Scalable Internet Architectures: A Review

I just finished reading Theo Schlossnagle’s Scalable Internet Architectures. This book is seven years old, but the concepts in it are still as current and useful as they were when the book was published. If your job is to design, build, run, or manage systems at scale, this book is worth reading. Now, scale ain’t what it used to be – this book won’t provide you step-by-step instructions for building the next Google or Facebook (mostly because it focuses on technology and tools, not on process). In fact, when this book was written Facebook was probably only 10,000 servers or so. But what the book will teach you will get you a good chunk of the way to being able to build a giant.

Here are some of the things I really liked about this book:

  • It uses an actual, real-life example throughout most of the topics. Including real empirical results on various implementations. This is indescribably awesome, and related to the next thing I love about the book:
  • Theo has been there, done that, and learned from it. He exudes competence on stage or in person, and it comes through in the book. There is a bit of a ‘tude, but it’s easy to look past it.
  • The distinction drawn between performance and scalability is one that many fail to grasp. Theo explains it in some detail, including why it matters.
  • Theo is an extraordinary troubleshooter, and he presents troubleshooting concepts in this book with such clarity of exposition that it’s easy to overlook how insightful they are.
  • For a seven-year-old book, I was very surprised to see the explanation of TCP-level HA and loadbalancing without the use of hardware appliances. Back then I certainly wasn’t hip to these mechanisms.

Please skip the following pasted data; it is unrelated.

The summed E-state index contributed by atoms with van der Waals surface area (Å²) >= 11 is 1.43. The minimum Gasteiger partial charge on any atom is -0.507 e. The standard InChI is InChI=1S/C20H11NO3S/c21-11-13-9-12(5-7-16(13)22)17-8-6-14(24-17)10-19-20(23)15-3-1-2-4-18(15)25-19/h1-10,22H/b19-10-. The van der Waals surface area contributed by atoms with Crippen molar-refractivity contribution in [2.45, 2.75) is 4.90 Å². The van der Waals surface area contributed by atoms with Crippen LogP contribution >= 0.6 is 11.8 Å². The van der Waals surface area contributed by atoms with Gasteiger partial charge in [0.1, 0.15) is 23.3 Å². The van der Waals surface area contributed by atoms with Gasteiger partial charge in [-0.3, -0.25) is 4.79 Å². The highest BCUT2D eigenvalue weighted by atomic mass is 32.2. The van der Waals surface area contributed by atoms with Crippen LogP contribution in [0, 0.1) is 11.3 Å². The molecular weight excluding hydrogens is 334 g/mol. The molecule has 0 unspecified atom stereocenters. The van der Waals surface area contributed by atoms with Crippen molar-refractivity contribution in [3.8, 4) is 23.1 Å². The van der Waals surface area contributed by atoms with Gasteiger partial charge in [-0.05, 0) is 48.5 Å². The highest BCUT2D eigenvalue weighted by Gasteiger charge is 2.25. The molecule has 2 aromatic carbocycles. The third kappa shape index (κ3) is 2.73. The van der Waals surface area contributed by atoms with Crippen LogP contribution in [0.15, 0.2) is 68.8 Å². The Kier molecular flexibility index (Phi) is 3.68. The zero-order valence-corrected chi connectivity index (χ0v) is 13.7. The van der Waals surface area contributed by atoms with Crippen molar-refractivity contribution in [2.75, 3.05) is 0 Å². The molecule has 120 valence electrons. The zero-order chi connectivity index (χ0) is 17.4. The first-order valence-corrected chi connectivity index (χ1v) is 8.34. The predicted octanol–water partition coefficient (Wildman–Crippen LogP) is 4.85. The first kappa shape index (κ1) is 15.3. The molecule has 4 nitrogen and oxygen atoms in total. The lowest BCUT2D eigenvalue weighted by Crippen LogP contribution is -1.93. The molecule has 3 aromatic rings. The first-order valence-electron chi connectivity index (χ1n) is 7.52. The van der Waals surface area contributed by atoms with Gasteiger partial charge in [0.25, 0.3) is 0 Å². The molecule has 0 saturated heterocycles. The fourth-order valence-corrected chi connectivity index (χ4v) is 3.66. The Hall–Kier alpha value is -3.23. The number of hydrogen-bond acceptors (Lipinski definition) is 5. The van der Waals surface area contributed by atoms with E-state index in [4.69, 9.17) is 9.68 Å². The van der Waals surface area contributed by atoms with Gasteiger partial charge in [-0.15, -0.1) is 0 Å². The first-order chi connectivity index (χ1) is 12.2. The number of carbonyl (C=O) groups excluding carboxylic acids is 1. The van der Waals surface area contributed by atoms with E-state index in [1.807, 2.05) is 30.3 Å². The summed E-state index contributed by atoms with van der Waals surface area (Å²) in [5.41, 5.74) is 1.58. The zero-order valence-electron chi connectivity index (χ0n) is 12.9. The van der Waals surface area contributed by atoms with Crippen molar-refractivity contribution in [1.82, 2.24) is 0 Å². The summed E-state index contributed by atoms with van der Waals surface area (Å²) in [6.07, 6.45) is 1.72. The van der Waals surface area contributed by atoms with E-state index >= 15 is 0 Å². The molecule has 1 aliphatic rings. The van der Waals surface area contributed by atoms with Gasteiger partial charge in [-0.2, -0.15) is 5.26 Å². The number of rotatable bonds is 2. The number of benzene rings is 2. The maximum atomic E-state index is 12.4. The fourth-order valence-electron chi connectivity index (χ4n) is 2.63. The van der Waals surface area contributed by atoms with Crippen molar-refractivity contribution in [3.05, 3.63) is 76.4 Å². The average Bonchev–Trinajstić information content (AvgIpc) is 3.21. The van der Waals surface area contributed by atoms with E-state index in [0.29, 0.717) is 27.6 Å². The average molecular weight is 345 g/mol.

• Theo (and Circonus) are well-known for their focus on business-level metrics (a focus I think is spot on). His description of this and metrics in general is outstanding.
  • The discussion of RDBMS vs NoSQL (Chapter 10 – The Right Tool for the Job) is the best I’ve read on the topic. (Even though “NoSQL” wasn’t a thing when the book was written). He analyzes his workload in terms of requirements against ACID and then shows you why those semantics aren’t relevant in this case. He then walks you through the NoSQL implementation and shows you the resultant speedup. Awesome. I’ve seen fairly significant platform decisions made with far less thought and data behind them.

What’s in this book isn’t glamorous. But it works. If you want to know how to build scalable and reliable online systems, there’s nothing better than to spend a day with Theo. If you can’t do that, then read this book. 

About Paul Guth

Old Timey Web Ops guy. I think about cars and clouds, and how they could be faster, cheaper, and more resilient. View all posts by Paul Guth

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